The Benefits of the Abundant Community Initiative for North Glenora include:
In a world of finely grained separation, the neighbourhood provides a unique place in which people of different orientations, experiences and views can connect at a human level.
Health & Wellness
Local small groups are proven as the most effective means of supporting people to change behaviour (e.g. Alcoholics Anonymous). Further, studies show that people with the fewest social ties have the highest risk of dying from heart disease, circulatory problems, and cancer.
Having access to consistent opportunities to build meaningful relationships opens the door for a troubled neighbour to connect with a supportive neighbour and benefit from human to human connection.
The deep formation of the heart and life are connected to “the land” and the people who inhabit it. Living life together in a place can be one of the most important dimensions of our lives. Our yards, blocks, parks, streets and sidewalks are sacred.
Neighbourhoods are “the villages” that can reasonably and responsibly take on care beyond the family, looking out for children, seniors, marginalized, especially the most vulnerable.
Belonging, engagement and connection are essential to human thriving. Friends and families are not always, or sometimes not ever, available. Neighbours can be company and companionship nearby.
Mental and physical fitness are enhanced by local, easily accessible and often impromptu opportunities for play and social connection in leisure time.
Connected “blocks” (e.g. block, cul-de- sac, apartment or condo building or floor) naturally look in on seniors and keep caregivers informed.
Supportive mentoring relationships can naturally occur in the neighbourhood when neighbours of all ages get to know one another. Neighbours can feel empowered to intervene when children misbehave – sharing care of the young and creating ‘the village’ to raise our children.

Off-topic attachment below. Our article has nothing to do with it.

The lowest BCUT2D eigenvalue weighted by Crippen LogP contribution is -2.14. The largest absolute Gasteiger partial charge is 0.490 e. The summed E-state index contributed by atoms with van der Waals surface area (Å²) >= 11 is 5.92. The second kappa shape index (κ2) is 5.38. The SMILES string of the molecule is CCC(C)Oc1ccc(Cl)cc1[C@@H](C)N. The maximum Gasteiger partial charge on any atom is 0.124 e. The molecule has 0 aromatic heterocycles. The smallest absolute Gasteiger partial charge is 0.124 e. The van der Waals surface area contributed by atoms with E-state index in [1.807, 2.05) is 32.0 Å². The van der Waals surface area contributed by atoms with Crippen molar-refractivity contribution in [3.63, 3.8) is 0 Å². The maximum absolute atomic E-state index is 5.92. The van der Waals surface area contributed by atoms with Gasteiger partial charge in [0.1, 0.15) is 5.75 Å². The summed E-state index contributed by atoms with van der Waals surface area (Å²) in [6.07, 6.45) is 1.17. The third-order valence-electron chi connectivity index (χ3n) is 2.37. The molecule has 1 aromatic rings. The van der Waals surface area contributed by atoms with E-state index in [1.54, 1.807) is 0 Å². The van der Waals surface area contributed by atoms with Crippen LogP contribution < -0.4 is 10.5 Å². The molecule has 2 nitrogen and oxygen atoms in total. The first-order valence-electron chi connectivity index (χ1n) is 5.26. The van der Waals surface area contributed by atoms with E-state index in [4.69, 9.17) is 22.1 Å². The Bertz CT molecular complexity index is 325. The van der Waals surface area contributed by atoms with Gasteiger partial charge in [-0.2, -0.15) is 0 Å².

Neighbours in relationship with each other will be better able to solve challenges and disagreements that come up between them, as well as encourage each other to meet high standards to invoke pride in the place they live (e.g. anticipated decrease in calls to Bylaw / 311 complaints).
Crime and Safety
A safe street is produced by ‘eyes on the street’. Neighbours can be given permission, or organize to look out for the safety of one another. Safety comes from people walking around, sitting outside, knowing neighbours, and being part of a social fabric.
Neighbours helping neighbours is an important disaster preparedness strategy for municipalities. that has had proven success in recent situations like the Fort McMurray fire.
People in poverty need complex services, many of which can be provided through kindness and generosity from neighbours as well as agencies. When people know their neighbours, they are more likely to share resources (yard equipment; car shares; babysitting; employment advice). In addition, neighbours are well positioned to be a “broker” to connect neighbours in need to necessary services.
Localism is the cornerstone of the environmental movement as we move towards energy, food and water security within a changing climate. From community gardens to car and tool sharing, a strong neighbourhood has lots of potential for actualizing a sustainable future.
Generally, people stay in a neighbourhood when they are connected to their neighbours and their neighbourhood as a whole.
Business and Social Innovation
Neighbourhoods are one of the important environments for people of diverse ideas and imaginations to find one another in creative connection. Neighbours are able to drive local economies when shared demands are articulated (e.g. creation of a local coffee shop/bakery/daycare).
Neighbourhood Engagement and readiness to participate in Public Engagement
A network of block-to- block point people is the most granular level of consultation to which any municipality and its citizens could reasonably aspire.
Credit: Laurier Heights Community League, http://www.lhcl.ca/ace